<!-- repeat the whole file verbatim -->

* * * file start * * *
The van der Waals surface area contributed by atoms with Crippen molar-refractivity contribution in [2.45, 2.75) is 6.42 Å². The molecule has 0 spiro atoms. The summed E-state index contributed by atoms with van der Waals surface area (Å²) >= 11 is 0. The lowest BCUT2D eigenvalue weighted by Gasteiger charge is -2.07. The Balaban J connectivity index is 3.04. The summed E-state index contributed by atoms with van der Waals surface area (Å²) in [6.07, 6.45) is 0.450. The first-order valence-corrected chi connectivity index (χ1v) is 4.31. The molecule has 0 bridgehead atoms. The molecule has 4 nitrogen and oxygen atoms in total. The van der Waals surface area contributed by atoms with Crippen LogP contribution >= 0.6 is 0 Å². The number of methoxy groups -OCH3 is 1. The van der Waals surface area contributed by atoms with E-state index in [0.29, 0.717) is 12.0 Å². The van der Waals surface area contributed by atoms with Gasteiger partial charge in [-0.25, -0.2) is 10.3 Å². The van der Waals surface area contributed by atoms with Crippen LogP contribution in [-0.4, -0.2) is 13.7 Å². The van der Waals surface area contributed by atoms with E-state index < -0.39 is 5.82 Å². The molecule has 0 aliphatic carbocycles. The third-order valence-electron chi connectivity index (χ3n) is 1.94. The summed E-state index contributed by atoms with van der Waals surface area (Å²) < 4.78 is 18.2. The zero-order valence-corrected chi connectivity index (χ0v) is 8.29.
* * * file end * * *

The van der Waals surface area contributed by atoms with Crippen molar-refractivity contribution in [2.45, 2.75) is 6.42 Å². The molecule has 0 spiro atoms. The summed E-state index contributed by atoms with van der Waals surface area (Å²) >= 11 is 0. The lowest BCUT2D eigenvalue weighted by Gasteiger charge is -2.07. The Balaban J connectivity index is 3.04. The summed E-state index contributed by atoms with van der Waals surface area (Å²) in [6.07, 6.45) is 0.450. The first-order valence-corrected chi connectivity index (χ1v) is 4.31. The molecule has 0 bridgehead atoms. The molecule has 4 nitrogen and oxygen atoms in total. The van der Waals surface area contributed by atoms with Crippen LogP contribution >= 0.6 is 0 Å². The number of methoxy groups -OCH3 is 1. The van der Waals surface area contributed by atoms with E-state index in [0.29, 0.717) is 12.0 Å². The van der Waals surface area contributed by atoms with Gasteiger partial charge in [-0.25, -0.2) is 10.3 Å². The van der Waals surface area contributed by atoms with Crippen LogP contribution in [-0.4, -0.2) is 13.7 Å². The van der Waals surface area contributed by atoms with E-state index < -0.39 is 5.82 Å². The molecule has 0 aliphatic carbocycles. The third-order valence-electron chi connectivity index (χ3n) is 1.94. The summed E-state index contributed by atoms with van der Waals surface area (Å²) < 4.78 is 18.2. The zero-order valence-corrected chi connectivity index (χ0v) is 8.29.